Chronic Empaglifozin treatment reduces myocardial infarct size in non-diabetic mice through STAT-3 mediated protection on microvascular endothelial cells and reduction of oxidative stress.
April 16, 2020
Empagliflozin (EMPA) demonstrates cardioprotective effects on diabetic myocardium but its infarct sparing effects in normoglyceamia remain unspecified. We investigated the acute and chronic effect of EMPA on infarct size (IS) after ischemia-reperfusion injury (I/R) and the mechanisms of cardioprotection in non-diabetic mice.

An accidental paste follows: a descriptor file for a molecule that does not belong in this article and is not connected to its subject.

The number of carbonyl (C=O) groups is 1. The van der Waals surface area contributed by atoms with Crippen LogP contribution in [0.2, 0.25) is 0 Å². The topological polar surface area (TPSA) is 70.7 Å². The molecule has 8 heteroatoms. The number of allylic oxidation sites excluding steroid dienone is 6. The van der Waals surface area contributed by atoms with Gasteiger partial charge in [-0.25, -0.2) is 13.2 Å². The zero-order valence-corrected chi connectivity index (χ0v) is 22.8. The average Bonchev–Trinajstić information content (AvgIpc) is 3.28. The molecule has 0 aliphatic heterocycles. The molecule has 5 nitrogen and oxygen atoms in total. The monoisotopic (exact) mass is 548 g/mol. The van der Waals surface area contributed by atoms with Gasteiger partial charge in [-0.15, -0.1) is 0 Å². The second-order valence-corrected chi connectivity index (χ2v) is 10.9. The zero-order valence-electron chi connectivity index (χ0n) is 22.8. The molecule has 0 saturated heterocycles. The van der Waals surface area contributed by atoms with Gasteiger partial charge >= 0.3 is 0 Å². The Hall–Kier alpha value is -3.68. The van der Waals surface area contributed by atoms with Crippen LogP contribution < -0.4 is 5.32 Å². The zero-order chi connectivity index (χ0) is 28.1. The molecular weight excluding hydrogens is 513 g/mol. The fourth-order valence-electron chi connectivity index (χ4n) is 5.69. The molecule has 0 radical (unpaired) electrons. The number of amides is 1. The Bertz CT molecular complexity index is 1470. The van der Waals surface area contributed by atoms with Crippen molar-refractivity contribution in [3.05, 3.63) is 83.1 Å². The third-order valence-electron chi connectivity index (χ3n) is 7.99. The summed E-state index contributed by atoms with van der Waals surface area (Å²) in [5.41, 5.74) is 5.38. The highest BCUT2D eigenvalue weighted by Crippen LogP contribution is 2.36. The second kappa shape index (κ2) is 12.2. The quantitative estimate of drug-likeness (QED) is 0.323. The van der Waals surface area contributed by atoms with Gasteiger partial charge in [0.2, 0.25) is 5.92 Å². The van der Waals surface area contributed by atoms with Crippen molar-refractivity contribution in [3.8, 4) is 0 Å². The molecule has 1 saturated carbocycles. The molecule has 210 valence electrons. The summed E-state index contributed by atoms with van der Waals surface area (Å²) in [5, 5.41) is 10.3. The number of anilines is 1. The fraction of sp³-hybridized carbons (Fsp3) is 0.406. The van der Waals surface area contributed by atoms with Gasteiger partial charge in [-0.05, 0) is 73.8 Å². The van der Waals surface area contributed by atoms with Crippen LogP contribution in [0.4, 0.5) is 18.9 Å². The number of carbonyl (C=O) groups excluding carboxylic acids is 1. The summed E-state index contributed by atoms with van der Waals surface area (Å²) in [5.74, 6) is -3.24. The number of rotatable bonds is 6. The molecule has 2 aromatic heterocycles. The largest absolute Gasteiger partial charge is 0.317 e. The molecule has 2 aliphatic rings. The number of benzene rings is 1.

Chronic oral administration of EMPA (6 weeks) reduced myocardial IS after 30min/2h I/R (29.5%±3.0 vs 45.8%±3.2 in the control group, p<0.01). Body weight, blood pressure, glucose levels and cardiac function remained unchanged between groups. Acute administration of EMPA 24h or 4h before I/R did not affect IS. Chronic EMPA treatment led to a significant reduction of oxidative stress biomarkers. STAT-3 was activated by Y(705) phosphorylation at the 10th min of R, but remained unchanged at 2h of R and in the acute administration protocols. Proteomic analysis was employed to investigate signaling intermediates and revealed that chronic EMPA treatment regulates several pathways at reperfusion including oxidative stress and integrin related proteins which were further evaluated. Superoxide dismutase and vascular endothelial growth factor were increased throughout reperfusion. EMPA pre-treatment (24h) increased the viability of Human Microvascular Endothelial Cells in normoxia and upon 3h hypoxia/1h reoxygenation and reduced reactive oxygen species production. In EMPA treated murine hearts, CD31/VEGFR2 positive endothelial cells and the pSTAT-3(Y705) signal derived from endothelial cells were boosted at early reperfusion. INNOVATION: Chronic EMPA administration reduces IS in healthy mice via STAT-3 pathway and increased survival of endothelial cells. CONCLUSION: Chronic but not acute administration of EMPA reduces IS through STAT-3 activation independently of diabetes mellitus.